Before long the only person who had not agreed a deal was Max Altergott (who incidentally would have received the less money). A few Chinese burns later and Altergott had also agreed for a split. Social proof almost always wins the race in these things.
The tournament was effectively dead.
In the PokerNews live reporting blog the reporter wrote in the Level 18 write up:
“There were no notable hands in this five hand orbit.”
There were no notable hands once Mercier had convinced everyone that a deal made sense, let alone this one level.
In a move that you will rarely see in the biggest tournaments in the world, the quintet decided to leave nothing to play for except for a trophy that will probably never leave the Crown Casino.
In a bid to get things over and done with as soon as possible the players decided to take matters into their own hands and increase the blind levels at a much faster rate than scheduled.
The PokerNews live reporter wrote:
“*Crown Casino does not facilitate chops.”
Let’s be honest here. The Crown Casino lost a grip on this contest as soon as Dan Shak was eliminated, and that’s not a good thing for poker.
— Daniel Shak (@daniel_shak) February 3, 2014
Altergott went on to win the event despite gaining the smallest share of the prizepool. Martin Jacobson took the most money, and is therefore the real winner, but the record books will never show that – making you wonder what’s the point of our record system?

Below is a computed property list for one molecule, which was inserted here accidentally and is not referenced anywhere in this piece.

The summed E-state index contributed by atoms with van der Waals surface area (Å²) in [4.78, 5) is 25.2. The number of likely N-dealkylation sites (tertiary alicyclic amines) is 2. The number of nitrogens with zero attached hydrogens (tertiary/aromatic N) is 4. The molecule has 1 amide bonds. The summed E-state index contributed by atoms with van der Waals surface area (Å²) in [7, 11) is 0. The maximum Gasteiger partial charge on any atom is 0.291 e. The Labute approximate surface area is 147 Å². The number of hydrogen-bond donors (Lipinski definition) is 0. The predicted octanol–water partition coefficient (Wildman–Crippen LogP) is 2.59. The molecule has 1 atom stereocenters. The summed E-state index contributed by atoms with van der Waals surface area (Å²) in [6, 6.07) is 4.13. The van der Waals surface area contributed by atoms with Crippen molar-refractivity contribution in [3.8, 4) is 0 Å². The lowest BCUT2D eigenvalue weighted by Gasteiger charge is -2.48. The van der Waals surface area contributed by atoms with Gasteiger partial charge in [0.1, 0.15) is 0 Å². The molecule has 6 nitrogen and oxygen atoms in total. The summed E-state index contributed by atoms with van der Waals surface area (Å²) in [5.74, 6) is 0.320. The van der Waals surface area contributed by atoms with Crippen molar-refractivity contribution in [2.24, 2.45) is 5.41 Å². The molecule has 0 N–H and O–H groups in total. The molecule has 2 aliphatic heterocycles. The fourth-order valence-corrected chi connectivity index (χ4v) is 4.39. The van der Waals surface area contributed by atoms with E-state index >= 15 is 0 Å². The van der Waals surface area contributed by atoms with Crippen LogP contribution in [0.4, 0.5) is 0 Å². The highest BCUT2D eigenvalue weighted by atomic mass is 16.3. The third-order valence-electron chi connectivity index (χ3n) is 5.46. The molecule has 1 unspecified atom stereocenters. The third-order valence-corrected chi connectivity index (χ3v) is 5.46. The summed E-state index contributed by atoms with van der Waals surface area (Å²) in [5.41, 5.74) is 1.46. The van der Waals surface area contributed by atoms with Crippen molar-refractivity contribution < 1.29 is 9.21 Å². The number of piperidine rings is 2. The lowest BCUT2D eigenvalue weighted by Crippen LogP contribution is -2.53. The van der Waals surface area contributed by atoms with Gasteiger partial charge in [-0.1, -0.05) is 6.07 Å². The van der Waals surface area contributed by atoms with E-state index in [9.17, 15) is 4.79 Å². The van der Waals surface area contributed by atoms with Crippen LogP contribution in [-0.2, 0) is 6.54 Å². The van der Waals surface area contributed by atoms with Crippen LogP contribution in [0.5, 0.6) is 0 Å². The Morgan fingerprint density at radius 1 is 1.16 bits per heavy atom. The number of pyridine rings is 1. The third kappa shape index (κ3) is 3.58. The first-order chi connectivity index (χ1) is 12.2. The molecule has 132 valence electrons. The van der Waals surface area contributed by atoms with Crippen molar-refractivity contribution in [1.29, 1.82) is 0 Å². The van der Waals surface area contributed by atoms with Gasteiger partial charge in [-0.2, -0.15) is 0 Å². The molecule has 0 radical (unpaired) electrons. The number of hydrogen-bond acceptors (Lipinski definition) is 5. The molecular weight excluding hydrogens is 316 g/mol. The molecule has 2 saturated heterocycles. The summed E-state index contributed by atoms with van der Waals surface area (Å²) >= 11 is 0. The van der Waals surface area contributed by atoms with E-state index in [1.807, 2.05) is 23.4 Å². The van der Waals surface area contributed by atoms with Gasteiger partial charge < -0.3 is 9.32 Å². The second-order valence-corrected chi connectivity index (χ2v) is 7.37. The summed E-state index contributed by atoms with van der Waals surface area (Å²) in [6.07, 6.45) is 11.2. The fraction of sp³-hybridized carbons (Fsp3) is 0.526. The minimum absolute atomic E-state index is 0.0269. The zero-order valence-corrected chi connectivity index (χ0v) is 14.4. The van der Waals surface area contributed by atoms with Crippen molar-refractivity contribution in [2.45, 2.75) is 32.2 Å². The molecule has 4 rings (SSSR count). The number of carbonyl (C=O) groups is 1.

I now have sympathy for the World Poker Tour (WPT) and World Series of Poker (WSOP) for their stubbornness in not allowing final table deals to take place under the media spotlight. Unlike the EPT and the Aussie Millions the WPT and WSOP have a huge responsibility to promote poker to the mainstream through the vehicle of television broadcast.
Can you imagine if this had been allowed to happen on the final table of the WPTAlpha8.
“Well Vince it looks as though the final five players have made a deal and are going to take a walk outside to throw pennies against the wall to see who will take home this amazing trophy.”
Will the five players nip off to the toilets to cook up the books?
But from the perspective of the show nothing changes. The audience is blissfully unaware of what is happening. The integrity of the game remains intact…sort of.
I don’t like this one bit.
The only way that this works is if the players stand up and be counted. If the final five players cook up a deal during a major televised event, and the audience are unaware, they still lose because they don’t get to witness the tension and skill that goes into the makings of the final stages of a poker tournament.
Come on players we are not getting what is painted on the tin.
I understand the logic behind making a deal. I understand the financial reward and the protection of ego; but we need more Daniel Negreanu’s. More people to stand up and say NO to deal making, especially amongst this elite tier of players who, like it or lump it, have the future of poker’s mainstream popularity in their hands.
We cannot allow the final stages of our most prestigious tournaments to descend into chaos like this. We need the tension. We need the emotion. We need that edge.
Player’s have a responsibility to the game that pays their bills.
Without it the whole things becomes as relevant as a one-eared blind man walking through the desert wearing a pair of chocolate sunglasses.